team are under horrific pressure to increase productivity. So they all
make more and more messes, driving the productivity ever further
Eventually the team rebels; and they inform management that they
cannot continue to develop in this horrific code base. They demand a
redesign. Management does not want to expend the resources on a whole
new redesign of the project, but they cannot deny that productivity is
terrible. Eventually they bend to the demands of the developers, and
authorize the grand redesign in the sky.
A new tiger team is selected. Everyone wants to be on this team
because it’s a green-field project. They get to start over and create
something truly beautiful. But only the best and brightest are chosen
for the tiger team. Everyone else must continue to maintain the
Now the two teams are in a race. The tiger team must build a new
system that does everything that the old system does. Not only that,
they have to keep up with the changes that are continuously being made
to the old system. Management will not replace the old system until
the new system can do everything that the old system does, on the day
of the change.
This race can go on for a very long time. I’ve seen it take 10 years.
And by the time it’s done, the original members of the tiger team are
long gone, and the current members are demanding that the new system
be redesigned because it’s such a mess.
If you have experienced even one small part of the story I just told,
then you already know that spending time keeping your code clean is
not just cost effective; it’s a matter of professional survival.
An Alternative - clean up your existing architecture
Robert Martin as quoted above expresses an alternative to a project rewrite in his talk about software craftsmanship. If you haven't seen this before its well worth watching all the way through.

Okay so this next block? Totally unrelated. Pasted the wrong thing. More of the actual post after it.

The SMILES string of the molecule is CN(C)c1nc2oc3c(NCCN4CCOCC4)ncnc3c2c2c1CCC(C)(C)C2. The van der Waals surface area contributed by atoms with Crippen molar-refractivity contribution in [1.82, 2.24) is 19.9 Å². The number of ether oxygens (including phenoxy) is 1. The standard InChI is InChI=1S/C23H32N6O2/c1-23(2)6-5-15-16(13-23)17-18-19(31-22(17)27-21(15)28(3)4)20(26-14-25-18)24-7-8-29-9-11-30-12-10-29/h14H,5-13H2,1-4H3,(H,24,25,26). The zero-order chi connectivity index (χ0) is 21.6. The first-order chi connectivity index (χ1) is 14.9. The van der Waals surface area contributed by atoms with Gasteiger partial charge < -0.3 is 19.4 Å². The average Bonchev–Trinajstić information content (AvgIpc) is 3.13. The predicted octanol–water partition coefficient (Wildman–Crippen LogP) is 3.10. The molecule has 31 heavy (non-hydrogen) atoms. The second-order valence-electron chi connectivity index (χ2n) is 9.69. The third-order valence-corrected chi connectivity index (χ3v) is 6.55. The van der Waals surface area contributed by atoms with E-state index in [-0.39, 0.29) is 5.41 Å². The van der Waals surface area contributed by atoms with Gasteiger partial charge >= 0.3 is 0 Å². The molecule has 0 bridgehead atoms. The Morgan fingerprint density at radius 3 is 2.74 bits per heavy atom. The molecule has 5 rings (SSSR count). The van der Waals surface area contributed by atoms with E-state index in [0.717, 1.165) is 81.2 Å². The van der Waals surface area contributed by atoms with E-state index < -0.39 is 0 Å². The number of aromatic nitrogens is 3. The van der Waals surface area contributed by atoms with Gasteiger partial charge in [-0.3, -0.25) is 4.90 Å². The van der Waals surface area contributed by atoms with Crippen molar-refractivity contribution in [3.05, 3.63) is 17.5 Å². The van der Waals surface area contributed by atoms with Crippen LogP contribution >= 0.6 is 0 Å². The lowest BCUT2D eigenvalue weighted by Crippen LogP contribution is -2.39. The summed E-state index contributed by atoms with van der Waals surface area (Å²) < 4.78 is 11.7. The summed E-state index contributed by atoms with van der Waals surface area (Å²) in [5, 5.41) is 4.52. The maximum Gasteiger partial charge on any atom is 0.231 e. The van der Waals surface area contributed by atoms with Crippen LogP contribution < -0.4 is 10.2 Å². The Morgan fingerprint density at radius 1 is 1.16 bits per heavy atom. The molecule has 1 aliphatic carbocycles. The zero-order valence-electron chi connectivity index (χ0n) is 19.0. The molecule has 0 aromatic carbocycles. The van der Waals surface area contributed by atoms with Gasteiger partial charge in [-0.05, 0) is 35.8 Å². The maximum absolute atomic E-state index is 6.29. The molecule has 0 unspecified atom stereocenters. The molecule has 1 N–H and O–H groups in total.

I also recommended some methods to perform gradual refactoring as opposed to a complete rewrite in my answer to a similar question.
In the past where I have started large greenfield projects (unsurprisingly it was also SOA). I have found that the initial architecture prototyping and bedding down of the framework took a bit of time where I may redesign my approach, scrap my ideas half a dozen times over as I prototype and test out theories and best design practices.
Don't waste time writing specifications that will only be thrown away
Using a big up front design in a new architecture will waste time and effort so taking an agile approach of functional requirements and specifications over a fully fleshed out specifications document is essential to not waste time and throw away bad ideas that looked great on paper but didn't work out in real life.
This initial prototyping stage I have found generally doesn't produce anything that is deliverable to the customer until its actually finished and working. However what you should end up with at the end should be a well thought out architecture, with easily configurable modules and refactoring the existing applications into the new architecture should lend itself quite easily to an agile methodology with customer visible results.
Followed by a ramp up in velocity
Once your prototype is finished and your architecture bedded down you will find that you will have a transition period where you will need to educate the rest of your team as to how best to migrate or refactor your existing projects to fit in with the new framework.
So you can expect a slow ramp up speed followed by increased velocity nearing the end of the project as you get more developers online and implementing your design.